Syllabus

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Syllabus

A headnote; a short note preceding the text of a reported case that briefly summarizes the rulings of the court on the points decided in the case.

The syllabus appears before the text of the opinion. The syllabus generally is not part of the opinion of the court but is prepared by a legal editor employed by a private law book company that publishes court decisions to serve as a quick reference for a researcher. Some courts prepare the syllabus for their own decisions, but in many states the syllabus has no legal effect. Ohio is one exception, however, where the court-prepared syllabus is part of the decision and is considered a statement of the law. In most states, only the opinion of the court containing the original statement of the grounds for the opinion may be used in legal papers in a lawsuit to convince a court or jury of a particular point of law.

Cross-references

Court Opinion.

See: capsule, compendium, outline, pandect, plan, program, prospectus, summary, synopsis
References in periodicals archive ?
Also, Pope Pius IX tried to stem the tide of modernism sweeping across Europe by issuing the Syllabus of Errors in 1865.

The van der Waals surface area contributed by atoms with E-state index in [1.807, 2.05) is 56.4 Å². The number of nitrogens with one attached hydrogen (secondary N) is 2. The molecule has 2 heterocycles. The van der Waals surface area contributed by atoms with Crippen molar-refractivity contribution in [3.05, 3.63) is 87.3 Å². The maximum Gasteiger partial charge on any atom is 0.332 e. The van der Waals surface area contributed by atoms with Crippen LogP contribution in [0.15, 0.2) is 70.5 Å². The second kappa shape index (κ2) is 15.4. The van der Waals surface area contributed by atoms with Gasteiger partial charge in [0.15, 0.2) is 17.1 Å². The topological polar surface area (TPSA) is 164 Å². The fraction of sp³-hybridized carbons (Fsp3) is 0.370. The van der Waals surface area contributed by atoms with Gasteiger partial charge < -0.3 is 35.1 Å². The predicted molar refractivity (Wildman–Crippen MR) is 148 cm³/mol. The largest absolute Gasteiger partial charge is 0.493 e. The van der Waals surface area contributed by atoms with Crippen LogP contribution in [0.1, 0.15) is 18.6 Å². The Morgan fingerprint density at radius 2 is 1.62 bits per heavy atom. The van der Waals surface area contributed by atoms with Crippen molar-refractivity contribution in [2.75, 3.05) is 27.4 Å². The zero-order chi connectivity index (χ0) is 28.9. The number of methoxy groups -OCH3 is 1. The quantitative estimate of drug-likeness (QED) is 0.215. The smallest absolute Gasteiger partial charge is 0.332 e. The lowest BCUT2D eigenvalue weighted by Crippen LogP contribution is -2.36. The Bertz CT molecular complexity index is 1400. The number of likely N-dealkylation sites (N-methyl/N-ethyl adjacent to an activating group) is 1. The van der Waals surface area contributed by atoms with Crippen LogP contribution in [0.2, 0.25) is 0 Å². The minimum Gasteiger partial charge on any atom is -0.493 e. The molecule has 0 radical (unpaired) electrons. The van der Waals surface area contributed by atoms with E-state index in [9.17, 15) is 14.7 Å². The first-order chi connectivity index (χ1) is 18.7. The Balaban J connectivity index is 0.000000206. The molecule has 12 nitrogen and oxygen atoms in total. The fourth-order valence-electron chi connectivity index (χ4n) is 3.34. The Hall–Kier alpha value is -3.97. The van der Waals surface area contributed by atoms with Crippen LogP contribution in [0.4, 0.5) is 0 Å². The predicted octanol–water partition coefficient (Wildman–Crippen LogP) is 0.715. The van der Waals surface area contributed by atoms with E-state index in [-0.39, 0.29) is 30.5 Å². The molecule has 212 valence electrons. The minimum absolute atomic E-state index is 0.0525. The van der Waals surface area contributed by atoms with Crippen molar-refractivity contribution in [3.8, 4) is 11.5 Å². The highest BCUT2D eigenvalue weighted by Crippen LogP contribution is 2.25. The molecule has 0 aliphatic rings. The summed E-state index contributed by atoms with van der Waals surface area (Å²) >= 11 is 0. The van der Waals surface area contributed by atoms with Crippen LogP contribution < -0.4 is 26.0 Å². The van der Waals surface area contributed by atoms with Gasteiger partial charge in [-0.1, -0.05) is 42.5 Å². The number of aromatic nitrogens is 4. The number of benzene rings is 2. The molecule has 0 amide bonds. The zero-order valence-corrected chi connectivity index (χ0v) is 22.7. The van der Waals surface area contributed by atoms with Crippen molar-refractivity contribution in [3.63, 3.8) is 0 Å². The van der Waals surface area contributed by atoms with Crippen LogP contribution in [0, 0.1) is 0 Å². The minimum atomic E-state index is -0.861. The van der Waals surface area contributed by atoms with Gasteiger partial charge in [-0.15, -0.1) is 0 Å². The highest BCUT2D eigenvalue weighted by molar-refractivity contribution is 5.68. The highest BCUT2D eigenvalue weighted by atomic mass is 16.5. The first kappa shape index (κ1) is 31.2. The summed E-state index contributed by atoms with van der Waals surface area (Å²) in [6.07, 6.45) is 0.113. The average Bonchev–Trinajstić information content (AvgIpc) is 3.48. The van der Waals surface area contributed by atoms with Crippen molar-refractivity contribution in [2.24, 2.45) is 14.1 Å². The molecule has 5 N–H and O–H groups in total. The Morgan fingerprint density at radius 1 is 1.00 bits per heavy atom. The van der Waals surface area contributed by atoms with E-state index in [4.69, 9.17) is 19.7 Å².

The stress on universal, traditional values, however, does not mean that the pope wishes to return the church to its preconciliar rejection of all elements of modernity, as did Pius IX in the Syllabus of Errors (1864).
The longest-serving pope in history, Pius IX (1846-78), presided over the First Vatican Council (papal infallibility), published the Syllabus of Errors (condemning major developments of the modern world), and lost the Papal States in a conflict with the newly formed Kingdom of Italy.
Pope Pius IX's 1864 encyclical Quanta Cura, which included the promulgation of the Syllabus of Errors, began as a reply to a speech by Charles de Montalembert calling for the reconciliation of the church with democracy.
are really to be found among liberalism's most determined adversaries," and that thinkers such as Frederic Le Play and Rene de La Tour du Pin not only embraced the Syllabus of Errors and its condemnation of a godless society but were also convinced that the improvement of the worker's lot could not be effected without the participation of the ruling class.
After the papal pronouncement on the dogma of the Immaculate Conception and the publication of the Syllabus of Errors (1864), further retrenchment occurred on both sides.
He rightly sees the papal war on liberalism and nationalism provoked by the Risorgimento, and the Syllabus of Errors, and even the declaration of Papal Infallibility, inspired by the papal reaction or counter-Risorgimento.